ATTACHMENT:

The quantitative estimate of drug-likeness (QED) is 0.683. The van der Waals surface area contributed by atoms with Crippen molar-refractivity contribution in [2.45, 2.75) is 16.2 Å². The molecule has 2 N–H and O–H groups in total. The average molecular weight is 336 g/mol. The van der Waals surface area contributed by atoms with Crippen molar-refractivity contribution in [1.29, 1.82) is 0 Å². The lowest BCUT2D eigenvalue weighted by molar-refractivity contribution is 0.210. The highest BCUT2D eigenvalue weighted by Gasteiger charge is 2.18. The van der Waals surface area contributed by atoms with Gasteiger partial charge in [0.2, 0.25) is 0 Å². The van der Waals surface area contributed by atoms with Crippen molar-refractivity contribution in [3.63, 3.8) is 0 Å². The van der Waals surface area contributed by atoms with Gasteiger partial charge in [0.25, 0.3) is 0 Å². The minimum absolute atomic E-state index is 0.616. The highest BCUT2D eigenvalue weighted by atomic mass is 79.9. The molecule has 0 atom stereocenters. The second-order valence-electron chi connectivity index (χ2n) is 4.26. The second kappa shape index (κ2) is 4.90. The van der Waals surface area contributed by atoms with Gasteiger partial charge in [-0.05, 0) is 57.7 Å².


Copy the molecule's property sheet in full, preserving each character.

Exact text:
The quantitative estimate of drug-likeness (QED) is 0.683. The van der Waals surface area contributed by atoms with Crippen molar-refractivity contribution in [2.45, 2.75) is 16.2 Å². The molecule has 2 N–H and O–H groups in total. The average molecular weight is 336 g/mol. The van der Waals surface area contributed by atoms with Crippen molar-refractivity contribution in [1.29, 1.82) is 0 Å². The lowest BCUT2D eigenvalue weighted by molar-refractivity contribution is 0.210. The highest BCUT2D eigenvalue weighted by Gasteiger charge is 2.18. The van der Waals surface area contributed by atoms with Gasteiger partial charge in [0.2, 0.25) is 0 Å². The van der Waals surface area contributed by atoms with Crippen molar-refractivity contribution in [3.63, 3.8) is 0 Å². The van der Waals surface area contributed by atoms with Gasteiger partial charge in [0.25, 0.3) is 0 Å². The minimum absolute atomic E-state index is 0.616. The highest BCUT2D eigenvalue weighted by atomic mass is 79.9. The molecule has 0 atom stereocenters. The second-order valence-electron chi connectivity index (χ2n) is 4.26. The second kappa shape index (κ2) is 4.90. The van der Waals surface area contributed by atoms with Gasteiger partial charge in [-0.05, 0) is 57.7 Å².